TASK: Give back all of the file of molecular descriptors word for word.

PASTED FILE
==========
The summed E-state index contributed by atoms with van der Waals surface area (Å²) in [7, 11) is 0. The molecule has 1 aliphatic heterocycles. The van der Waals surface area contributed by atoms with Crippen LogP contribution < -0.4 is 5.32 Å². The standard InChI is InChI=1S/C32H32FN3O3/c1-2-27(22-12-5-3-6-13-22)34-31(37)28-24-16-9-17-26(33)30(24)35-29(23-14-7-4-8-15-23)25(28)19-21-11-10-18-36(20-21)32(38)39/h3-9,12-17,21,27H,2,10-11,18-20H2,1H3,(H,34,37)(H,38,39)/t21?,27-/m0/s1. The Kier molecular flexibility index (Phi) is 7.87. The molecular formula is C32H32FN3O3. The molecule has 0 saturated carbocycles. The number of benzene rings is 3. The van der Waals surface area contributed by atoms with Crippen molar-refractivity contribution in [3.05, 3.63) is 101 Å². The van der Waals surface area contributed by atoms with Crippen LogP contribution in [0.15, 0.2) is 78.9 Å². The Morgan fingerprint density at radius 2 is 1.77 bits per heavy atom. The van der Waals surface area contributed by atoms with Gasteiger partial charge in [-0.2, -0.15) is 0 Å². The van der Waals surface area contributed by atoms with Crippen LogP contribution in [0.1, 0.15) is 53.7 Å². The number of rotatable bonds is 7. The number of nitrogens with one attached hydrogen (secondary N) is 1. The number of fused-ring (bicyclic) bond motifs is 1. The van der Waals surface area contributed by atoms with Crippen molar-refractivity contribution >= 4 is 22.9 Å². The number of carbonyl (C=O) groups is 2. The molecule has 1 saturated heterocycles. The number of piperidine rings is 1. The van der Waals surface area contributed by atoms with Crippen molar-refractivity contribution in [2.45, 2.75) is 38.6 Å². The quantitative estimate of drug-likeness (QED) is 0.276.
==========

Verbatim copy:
The summed E-state index contributed by atoms with van der Waals surface area (Å²) in [7, 11) is 0. The molecule has 1 aliphatic heterocycles. The van der Waals surface area contributed by atoms with Crippen LogP contribution < -0.4 is 5.32 Å². The standard InChI is InChI=1S/C32H32FN3O3/c1-2-27(22-12-5-3-6-13-22)34-31(37)28-24-16-9-17-26(33)30(24)35-29(23-14-7-4-8-15-23)25(28)19-21-11-10-18-36(20-21)32(38)39/h3-9,12-17,21,27H,2,10-11,18-20H2,1H3,(H,34,37)(H,38,39)/t21?,27-/m0/s1. The Kier molecular flexibility index (Phi) is 7.87. The molecular formula is C32H32FN3O3. The molecule has 0 saturated carbocycles. The number of benzene rings is 3. The van der Waals surface area contributed by atoms with Crippen molar-refractivity contribution in [3.05, 3.63) is 101 Å². The van der Waals surface area contributed by atoms with Crippen LogP contribution in [0.15, 0.2) is 78.9 Å². The Morgan fingerprint density at radius 2 is 1.77 bits per heavy atom. The van der Waals surface area contributed by atoms with Gasteiger partial charge in [-0.2, -0.15) is 0 Å². The van der Waals surface area contributed by atoms with Crippen LogP contribution in [0.1, 0.15) is 53.7 Å². The number of rotatable bonds is 7. The number of nitrogens with one attached hydrogen (secondary N) is 1. The number of fused-ring (bicyclic) bond motifs is 1. The van der Waals surface area contributed by atoms with Crippen molar-refractivity contribution >= 4 is 22.9 Å². The number of carbonyl (C=O) groups is 2. The molecule has 1 saturated heterocycles. The number of piperidine rings is 1. The van der Waals surface area contributed by atoms with Crippen molar-refractivity contribution in [2.45, 2.75) is 38.6 Å². The quantitative estimate of drug-likeness (QED) is 0.276.